2020 Call for Bellingham Police Divestment & Community Reinvestment

2020 has brought to light the many challenges we face as a community. As a coalition we recognize the vast injustices within our current systems, and call to action our elected officials who have the power to effect change. It is our local government who must initiate alternative methods to heal our racial and social prejudices systemically. We demand that the City of Bellingham answer the call.

Per the national movement in Defense of Black Lives, we bring our attention to the Bellingham Police Department’s 34 million dollar budget. This 36% of the city’s general budget is severely inflated and must be divested, reallocating the funds to supporting community members left behind. As such, the Defund BPD Coalition stands in solidarity with the demands laid out by the national Black Lives Matter movement and local POC leadership calling for defunding the police in Bellingham:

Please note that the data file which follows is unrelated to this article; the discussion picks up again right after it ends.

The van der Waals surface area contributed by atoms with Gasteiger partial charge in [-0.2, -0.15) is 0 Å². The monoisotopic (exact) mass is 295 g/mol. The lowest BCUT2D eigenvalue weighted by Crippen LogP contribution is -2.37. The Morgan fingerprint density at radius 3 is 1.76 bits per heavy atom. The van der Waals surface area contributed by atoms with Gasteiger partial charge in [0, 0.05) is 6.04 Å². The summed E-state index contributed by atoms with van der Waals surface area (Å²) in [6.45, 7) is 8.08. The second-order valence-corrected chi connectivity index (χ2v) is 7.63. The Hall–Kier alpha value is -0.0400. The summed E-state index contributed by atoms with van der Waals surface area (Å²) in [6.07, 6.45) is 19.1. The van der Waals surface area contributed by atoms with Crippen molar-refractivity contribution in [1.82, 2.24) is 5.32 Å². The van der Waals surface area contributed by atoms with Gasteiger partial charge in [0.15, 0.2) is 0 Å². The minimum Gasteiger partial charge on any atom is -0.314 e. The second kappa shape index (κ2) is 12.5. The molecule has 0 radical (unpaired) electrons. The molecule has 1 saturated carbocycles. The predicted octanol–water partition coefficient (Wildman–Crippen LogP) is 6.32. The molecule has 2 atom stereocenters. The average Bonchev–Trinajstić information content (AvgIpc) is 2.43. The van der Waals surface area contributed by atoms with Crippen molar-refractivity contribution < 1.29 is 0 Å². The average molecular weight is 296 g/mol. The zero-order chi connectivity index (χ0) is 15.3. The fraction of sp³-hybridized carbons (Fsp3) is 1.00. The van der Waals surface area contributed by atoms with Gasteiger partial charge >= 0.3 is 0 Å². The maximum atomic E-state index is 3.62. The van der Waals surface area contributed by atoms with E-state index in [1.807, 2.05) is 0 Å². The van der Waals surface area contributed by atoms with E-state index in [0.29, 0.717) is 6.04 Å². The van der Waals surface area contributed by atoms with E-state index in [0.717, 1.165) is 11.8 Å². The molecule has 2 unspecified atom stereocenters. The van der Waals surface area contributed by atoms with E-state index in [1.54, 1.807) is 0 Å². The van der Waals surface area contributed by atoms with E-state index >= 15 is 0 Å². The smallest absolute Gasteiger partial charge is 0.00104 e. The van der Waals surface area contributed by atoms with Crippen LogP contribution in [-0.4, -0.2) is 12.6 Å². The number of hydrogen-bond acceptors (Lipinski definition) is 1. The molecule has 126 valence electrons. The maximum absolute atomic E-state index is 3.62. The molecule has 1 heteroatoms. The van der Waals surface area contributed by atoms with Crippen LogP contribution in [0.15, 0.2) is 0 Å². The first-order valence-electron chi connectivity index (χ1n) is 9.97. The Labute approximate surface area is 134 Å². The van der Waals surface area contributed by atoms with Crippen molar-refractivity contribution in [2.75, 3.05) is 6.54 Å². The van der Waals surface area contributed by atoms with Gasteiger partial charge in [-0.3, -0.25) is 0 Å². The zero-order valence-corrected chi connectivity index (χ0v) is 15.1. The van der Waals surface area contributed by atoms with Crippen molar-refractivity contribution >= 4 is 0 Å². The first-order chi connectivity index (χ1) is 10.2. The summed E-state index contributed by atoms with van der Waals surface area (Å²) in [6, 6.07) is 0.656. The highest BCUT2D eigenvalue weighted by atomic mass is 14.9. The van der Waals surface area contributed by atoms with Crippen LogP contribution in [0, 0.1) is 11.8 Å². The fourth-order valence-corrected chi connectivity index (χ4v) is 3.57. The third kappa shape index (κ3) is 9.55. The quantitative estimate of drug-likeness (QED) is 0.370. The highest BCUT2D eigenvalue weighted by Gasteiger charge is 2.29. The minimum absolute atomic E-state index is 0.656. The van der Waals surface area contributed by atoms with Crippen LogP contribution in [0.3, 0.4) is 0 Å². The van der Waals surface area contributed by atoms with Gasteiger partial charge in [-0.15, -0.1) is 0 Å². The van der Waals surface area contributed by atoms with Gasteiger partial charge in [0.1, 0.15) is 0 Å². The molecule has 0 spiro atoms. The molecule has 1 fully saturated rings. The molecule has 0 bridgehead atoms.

We call for at least a 50% cut to Bellingham Police Department funding for the 2021-22 budget and a reallocation of those funds towards community-led health and safety systems, as well as other programs for community wellbeing.

We reject the argument that the City of Bellingham isn’t responsible for many services including mental health and substance abuse programming, which is currently managed by Whatcom County. We further reject the argument that the City of Bellingham has no effect on the entities that control the education, housing and job security programs in our area. We urge city officials to admit their laxity as complicity, and to restore their integrity and perceived good faith from the community by realizing these demands

We expect funding to be reallocated from BPD to these programs, in ways that may include funding community organizations who can handle the infrastructure of program creation and/or expansion.

Outline of Social Service Programs for Community Aid Reinvestment

We offer the following list of alternatives to policing: services that support our community through caring and proactive, rather than punitive, systems.

Expanded mental health services